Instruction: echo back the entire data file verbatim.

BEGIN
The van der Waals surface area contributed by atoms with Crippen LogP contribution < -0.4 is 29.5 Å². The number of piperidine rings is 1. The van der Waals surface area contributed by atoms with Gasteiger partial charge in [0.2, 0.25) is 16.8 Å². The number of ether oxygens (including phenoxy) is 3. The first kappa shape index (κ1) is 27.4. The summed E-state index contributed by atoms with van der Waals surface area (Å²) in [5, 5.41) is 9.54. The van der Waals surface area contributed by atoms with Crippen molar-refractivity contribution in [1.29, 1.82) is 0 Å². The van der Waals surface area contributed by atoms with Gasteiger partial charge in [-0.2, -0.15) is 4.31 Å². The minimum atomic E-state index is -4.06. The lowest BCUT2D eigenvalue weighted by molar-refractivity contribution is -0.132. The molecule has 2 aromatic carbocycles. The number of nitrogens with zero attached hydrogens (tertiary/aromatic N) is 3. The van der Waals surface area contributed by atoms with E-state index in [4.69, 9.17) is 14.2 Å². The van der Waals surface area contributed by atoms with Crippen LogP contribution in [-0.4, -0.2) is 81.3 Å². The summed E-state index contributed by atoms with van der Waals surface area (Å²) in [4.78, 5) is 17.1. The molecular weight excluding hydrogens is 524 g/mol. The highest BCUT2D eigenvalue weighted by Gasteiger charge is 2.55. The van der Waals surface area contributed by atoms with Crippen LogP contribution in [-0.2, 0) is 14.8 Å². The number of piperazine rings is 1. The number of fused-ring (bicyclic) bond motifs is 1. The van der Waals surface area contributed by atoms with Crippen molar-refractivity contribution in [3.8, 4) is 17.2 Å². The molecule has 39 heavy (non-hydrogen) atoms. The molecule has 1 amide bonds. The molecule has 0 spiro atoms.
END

The van der Waals surface area contributed by atoms with Crippen LogP contribution < -0.4 is 29.5 Å². The number of piperidine rings is 1. The van der Waals surface area contributed by atoms with Gasteiger partial charge in [0.2, 0.25) is 16.8 Å². The number of ether oxygens (including phenoxy) is 3. The first kappa shape index (κ1) is 27.4. The summed E-state index contributed by atoms with van der Waals surface area (Å²) in [5, 5.41) is 9.54. The van der Waals surface area contributed by atoms with Crippen molar-refractivity contribution in [1.29, 1.82) is 0 Å². The van der Waals surface area contributed by atoms with Gasteiger partial charge in [-0.2, -0.15) is 4.31 Å². The minimum atomic E-state index is -4.06. The lowest BCUT2D eigenvalue weighted by molar-refractivity contribution is -0.132. The molecule has 2 aromatic carbocycles. The number of nitrogens with zero attached hydrogens (tertiary/aromatic N) is 3. The van der Waals surface area contributed by atoms with E-state index in [4.69, 9.17) is 14.2 Å². The van der Waals surface area contributed by atoms with Crippen LogP contribution in [-0.4, -0.2) is 81.3 Å². The summed E-state index contributed by atoms with van der Waals surface area (Å²) in [4.78, 5) is 17.1. The molecular weight excluding hydrogens is 524 g/mol. The highest BCUT2D eigenvalue weighted by Gasteiger charge is 2.55. The van der Waals surface area contributed by atoms with Crippen LogP contribution in [-0.2, 0) is 14.8 Å². The number of piperazine rings is 1. The number of fused-ring (bicyclic) bond motifs is 1. The van der Waals surface area contributed by atoms with Crippen molar-refractivity contribution in [3.8, 4) is 17.2 Å². The molecule has 39 heavy (non-hydrogen) atoms. The molecule has 1 amide bonds. The molecule has 0 spiro atoms.